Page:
Advanced Embedding

1.0 | Embed-Code Parameters

Most playout settings can be overridden by embed-code parameters. Moreover, a selected subset of settings can be made exclusively by using an embed-code parameter. They are:

dfp_adunit_l1Stringlevel-1 ad unit
dfp_adunit_l2Stringlevel-2 ad unit
dfp_adunit_l3Stringlevel-3 ad unit
dfp_adunit_l4Stringlevel-4 ad unit
dfp_adunit_l5Stringlevel-5 ad unit

1.1 | Embed-Code Parameters for Commercial Targeting

Often when targeting commercials, custom macros are needed. Since v5.35, the player implements this facility, substituting %%<key>%% with the value part of the macro_<key>=<value> embed-code parameter.

An example: If we have an ad tag url
booked in the preroll position of the default playout, then embedding the player with
results in the player requesting a preroll ad from

2.0 | Embedding

It is possible to place the player embed script at the bottom of the page and let place the player after a specific element on the page. For further information please refer to the Playout setting "Placement options".

To embed your video inline on Facebook, og-tags need to be added besides the player embed code on your website.

As of version 5.38, a dedicated embed code is available for YouTube hosted video. Upon request, designated playouts can be enabled for use with this embed code, which looks like: https://<publication><playout>/y/<youtubeId>.html. Mind the "/y/" where you would expect "/c/"

2.1 | Just-In-Time Embedding

You can also directly embed our Player API from http://[your publicationname]

Once the Player API is loaded it will register itself in the javascript variable “bluebillywig” on the document window and allow you to embed your media with pure javascript.


<script src=""></script>

<div id="myPlayerDiv"></div>


// Embed the player in the element "myPlayerDiv". Other playout settings (like width, height, autoPlay) can also be overruled by including them in the object passed as a second parameter:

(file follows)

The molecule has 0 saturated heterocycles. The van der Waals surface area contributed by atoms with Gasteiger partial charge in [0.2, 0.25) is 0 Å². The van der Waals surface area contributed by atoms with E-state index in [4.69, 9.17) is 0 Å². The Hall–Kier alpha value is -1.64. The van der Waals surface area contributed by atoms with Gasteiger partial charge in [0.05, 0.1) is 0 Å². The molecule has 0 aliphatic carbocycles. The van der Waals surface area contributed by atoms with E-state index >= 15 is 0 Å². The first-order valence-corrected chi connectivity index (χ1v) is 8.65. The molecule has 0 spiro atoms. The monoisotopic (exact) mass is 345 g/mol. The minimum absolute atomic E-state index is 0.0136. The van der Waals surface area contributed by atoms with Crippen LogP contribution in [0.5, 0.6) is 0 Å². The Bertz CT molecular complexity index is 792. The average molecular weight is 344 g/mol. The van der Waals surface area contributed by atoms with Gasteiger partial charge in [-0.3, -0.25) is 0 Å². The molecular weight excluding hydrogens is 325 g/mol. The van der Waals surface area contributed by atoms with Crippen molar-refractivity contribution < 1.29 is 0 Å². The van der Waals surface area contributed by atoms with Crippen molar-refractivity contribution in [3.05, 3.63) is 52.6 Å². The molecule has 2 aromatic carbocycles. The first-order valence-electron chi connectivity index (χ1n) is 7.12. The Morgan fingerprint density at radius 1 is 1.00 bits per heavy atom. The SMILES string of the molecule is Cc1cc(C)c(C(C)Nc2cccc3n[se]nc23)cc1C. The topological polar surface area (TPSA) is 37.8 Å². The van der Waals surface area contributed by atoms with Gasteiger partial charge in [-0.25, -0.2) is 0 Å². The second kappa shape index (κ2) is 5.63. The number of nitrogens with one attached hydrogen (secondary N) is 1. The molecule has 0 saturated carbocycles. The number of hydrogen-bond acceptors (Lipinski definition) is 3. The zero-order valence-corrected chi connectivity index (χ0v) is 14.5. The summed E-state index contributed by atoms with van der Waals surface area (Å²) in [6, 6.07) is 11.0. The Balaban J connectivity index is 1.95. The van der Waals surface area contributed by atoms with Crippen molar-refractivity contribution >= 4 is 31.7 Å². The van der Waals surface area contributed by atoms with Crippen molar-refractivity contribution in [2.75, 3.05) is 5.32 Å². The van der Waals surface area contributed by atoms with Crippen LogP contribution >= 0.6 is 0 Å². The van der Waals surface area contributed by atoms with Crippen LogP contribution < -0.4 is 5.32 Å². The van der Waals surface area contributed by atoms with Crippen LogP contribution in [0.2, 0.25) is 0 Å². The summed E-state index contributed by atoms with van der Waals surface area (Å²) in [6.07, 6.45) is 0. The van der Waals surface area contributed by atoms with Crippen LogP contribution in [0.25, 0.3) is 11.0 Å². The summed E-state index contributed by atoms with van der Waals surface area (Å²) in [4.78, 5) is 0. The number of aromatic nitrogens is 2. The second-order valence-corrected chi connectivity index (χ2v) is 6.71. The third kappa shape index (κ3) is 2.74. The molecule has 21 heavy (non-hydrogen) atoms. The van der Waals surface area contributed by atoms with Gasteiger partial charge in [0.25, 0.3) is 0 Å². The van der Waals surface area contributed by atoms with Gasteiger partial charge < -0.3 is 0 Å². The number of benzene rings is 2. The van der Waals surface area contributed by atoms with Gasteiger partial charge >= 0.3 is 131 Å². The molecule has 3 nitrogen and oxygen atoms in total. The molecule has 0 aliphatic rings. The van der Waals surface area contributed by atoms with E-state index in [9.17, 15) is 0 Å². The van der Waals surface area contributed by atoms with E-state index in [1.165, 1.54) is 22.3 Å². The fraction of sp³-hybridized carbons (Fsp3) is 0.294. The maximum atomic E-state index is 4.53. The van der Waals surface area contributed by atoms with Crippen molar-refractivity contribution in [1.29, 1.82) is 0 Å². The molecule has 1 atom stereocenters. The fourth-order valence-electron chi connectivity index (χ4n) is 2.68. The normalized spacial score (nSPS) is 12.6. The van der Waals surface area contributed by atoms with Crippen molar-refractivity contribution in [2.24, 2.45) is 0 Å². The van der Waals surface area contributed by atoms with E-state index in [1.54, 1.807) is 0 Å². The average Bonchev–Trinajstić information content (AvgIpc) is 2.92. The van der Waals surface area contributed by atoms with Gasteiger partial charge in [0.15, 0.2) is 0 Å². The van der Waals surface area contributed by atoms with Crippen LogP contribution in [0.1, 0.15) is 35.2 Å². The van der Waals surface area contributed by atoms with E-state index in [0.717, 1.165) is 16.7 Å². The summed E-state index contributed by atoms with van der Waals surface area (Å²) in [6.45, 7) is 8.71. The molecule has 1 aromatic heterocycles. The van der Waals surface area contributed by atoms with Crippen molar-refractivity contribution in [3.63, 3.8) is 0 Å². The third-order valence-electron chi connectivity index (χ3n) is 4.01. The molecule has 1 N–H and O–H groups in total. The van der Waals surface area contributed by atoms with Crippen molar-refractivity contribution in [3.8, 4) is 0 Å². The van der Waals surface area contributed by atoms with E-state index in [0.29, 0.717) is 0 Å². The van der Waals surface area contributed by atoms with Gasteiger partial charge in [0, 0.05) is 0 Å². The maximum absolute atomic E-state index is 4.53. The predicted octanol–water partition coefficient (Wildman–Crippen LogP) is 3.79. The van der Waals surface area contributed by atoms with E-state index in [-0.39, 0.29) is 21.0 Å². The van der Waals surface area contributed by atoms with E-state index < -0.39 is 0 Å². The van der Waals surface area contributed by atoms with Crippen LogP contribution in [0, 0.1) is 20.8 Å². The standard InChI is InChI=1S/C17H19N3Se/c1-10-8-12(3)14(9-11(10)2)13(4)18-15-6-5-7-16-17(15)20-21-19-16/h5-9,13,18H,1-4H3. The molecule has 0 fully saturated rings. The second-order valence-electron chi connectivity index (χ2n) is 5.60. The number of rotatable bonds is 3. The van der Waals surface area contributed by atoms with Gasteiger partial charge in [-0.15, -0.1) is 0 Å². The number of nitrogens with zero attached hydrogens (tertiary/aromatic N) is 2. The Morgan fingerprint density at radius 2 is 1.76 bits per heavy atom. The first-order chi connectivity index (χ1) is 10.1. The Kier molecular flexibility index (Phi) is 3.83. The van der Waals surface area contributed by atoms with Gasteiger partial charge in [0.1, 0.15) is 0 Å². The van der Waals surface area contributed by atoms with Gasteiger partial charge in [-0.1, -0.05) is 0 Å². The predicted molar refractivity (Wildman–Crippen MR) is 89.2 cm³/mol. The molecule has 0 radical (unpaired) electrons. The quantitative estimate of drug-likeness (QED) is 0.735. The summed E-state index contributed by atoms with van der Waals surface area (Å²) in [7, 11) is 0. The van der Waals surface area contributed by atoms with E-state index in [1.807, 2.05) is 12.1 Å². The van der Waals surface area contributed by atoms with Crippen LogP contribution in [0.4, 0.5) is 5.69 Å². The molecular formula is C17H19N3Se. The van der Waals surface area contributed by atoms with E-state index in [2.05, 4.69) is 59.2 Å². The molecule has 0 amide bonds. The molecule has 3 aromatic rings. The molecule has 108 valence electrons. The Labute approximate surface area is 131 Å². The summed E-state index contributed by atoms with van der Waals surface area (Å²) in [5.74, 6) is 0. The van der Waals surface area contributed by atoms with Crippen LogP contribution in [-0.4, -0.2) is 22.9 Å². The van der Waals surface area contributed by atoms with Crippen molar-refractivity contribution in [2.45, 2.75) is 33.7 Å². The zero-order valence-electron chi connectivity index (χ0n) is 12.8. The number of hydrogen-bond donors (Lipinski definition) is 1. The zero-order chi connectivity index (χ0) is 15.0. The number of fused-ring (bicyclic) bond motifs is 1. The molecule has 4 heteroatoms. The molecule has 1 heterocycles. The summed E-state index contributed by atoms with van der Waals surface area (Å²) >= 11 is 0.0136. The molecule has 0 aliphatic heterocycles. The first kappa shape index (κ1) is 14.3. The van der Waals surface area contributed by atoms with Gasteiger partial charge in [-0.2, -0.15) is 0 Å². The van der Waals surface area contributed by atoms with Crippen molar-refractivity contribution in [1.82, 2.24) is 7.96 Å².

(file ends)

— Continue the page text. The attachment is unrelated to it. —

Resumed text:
var myPlayer = new bluebillywig.Player( "", {

        target : document.getElementById("myPlayerDiv"),

        autoPlay : "false"


// call the play method on the newly created player:;


Getters, such as getPlayoutData(), will not work before the player has triggered its ‘ready’ event. Other methods, such as play() and on() will, but are queued until the player is ready. Hence, you can — and should — use the on() method to bind to the ‘ready’ event and go from there.

2.2 | Embedding in-app

For embedding our player inside a native app (in-app) you’re advised to use our dedicated player SDK’s. If for some reason you can’t, and your iOS app uses a WkWebView, you can of course use a standard js embed code. There are some caveats, though. In the iOS app’s source code, you should include:

// target is higher than iOS 9.3.1
self.wkWebViewConfiguration.mediaTypesRequiringUserActionForPlayback = WKAudiovisualMediaTypeNone;
self.wkWebViewConfiguration.requiresUserActionForMediaPlayback = NO;

And ideally, implement a navigation policy:

class WKWebViewController: UIViewController, WKUIDelegate, WKNavigationDelegate {
// Creates the WKWebView
let webConfiguration = WKWebViewConfiguration()
webConfiguration.allowsInlineMediaPlayback = true
webConfiguration.mediaPlaybackRequiresUserAction = false
wkWebView = WKWebView(frame: .zero, configuration: webConfiguration)
wkWebView!.navigationDelegate = self
wkWebView!.uiDelegate = self
func webView(_ webView: WKWebView, createWebViewWith configuration: WKWebViewConfiguration, for navigationAction: WKNavigationAction, windowFeatures: WKWindowFeatures) -> WKWebView? {
    // Capture (clickthroughs) and redirect
    return nil

Once you have this in place, you should either use a dedicated playout for in-app, enabling ‘Force “can autoplay”‘, or embed with ?forceCanAutoPlay=true appended to the embed url.

In your Android app, it should also be possible to use a standard js embed code. Add cleartextTrafficPermitted=“true” to the app manifest file.

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